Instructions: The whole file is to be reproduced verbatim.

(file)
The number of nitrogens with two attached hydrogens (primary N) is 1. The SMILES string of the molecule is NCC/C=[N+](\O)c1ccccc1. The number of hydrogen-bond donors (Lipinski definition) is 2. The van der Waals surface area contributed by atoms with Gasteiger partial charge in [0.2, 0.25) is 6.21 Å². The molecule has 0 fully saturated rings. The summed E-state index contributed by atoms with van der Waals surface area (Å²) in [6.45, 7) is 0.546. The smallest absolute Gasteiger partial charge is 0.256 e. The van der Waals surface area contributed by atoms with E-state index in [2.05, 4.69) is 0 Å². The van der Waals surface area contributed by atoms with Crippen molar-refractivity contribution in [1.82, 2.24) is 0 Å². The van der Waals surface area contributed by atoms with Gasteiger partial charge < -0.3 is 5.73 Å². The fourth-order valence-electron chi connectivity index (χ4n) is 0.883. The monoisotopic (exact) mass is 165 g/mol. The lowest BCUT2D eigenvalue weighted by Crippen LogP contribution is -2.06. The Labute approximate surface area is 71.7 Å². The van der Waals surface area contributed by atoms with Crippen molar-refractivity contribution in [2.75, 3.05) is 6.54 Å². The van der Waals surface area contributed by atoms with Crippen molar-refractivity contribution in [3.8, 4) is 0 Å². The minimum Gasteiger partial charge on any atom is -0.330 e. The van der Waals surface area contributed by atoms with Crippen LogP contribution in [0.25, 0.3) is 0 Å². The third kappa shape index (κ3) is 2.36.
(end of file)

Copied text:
The number of nitrogens with two attached hydrogens (primary N) is 1. The SMILES string of the molecule is NCC/C=[N+](\O)c1ccccc1. The number of hydrogen-bond donors (Lipinski definition) is 2. The van der Waals surface area contributed by atoms with Gasteiger partial charge in [0.2, 0.25) is 6.21 Å². The molecule has 0 fully saturated rings. The summed E-state index contributed by atoms with van der Waals surface area (Å²) in [6.45, 7) is 0.546. The smallest absolute Gasteiger partial charge is 0.256 e. The van der Waals surface area contributed by atoms with E-state index in [2.05, 4.69) is 0 Å². The van der Waals surface area contributed by atoms with Crippen molar-refractivity contribution in [1.82, 2.24) is 0 Å². The van der Waals surface area contributed by atoms with Gasteiger partial charge < -0.3 is 5.73 Å². The fourth-order valence-electron chi connectivity index (χ4n) is 0.883. The monoisotopic (exact) mass is 165 g/mol. The lowest BCUT2D eigenvalue weighted by Crippen LogP contribution is -2.06. The Labute approximate surface area is 71.7 Å². The van der Waals surface area contributed by atoms with Crippen molar-refractivity contribution in [2.75, 3.05) is 6.54 Å². The van der Waals surface area contributed by atoms with Crippen molar-refractivity contribution in [3.8, 4) is 0 Å². The minimum Gasteiger partial charge on any atom is -0.330 e. The van der Waals surface area contributed by atoms with Crippen LogP contribution in [0.25, 0.3) is 0 Å². The third kappa shape index (κ3) is 2.36.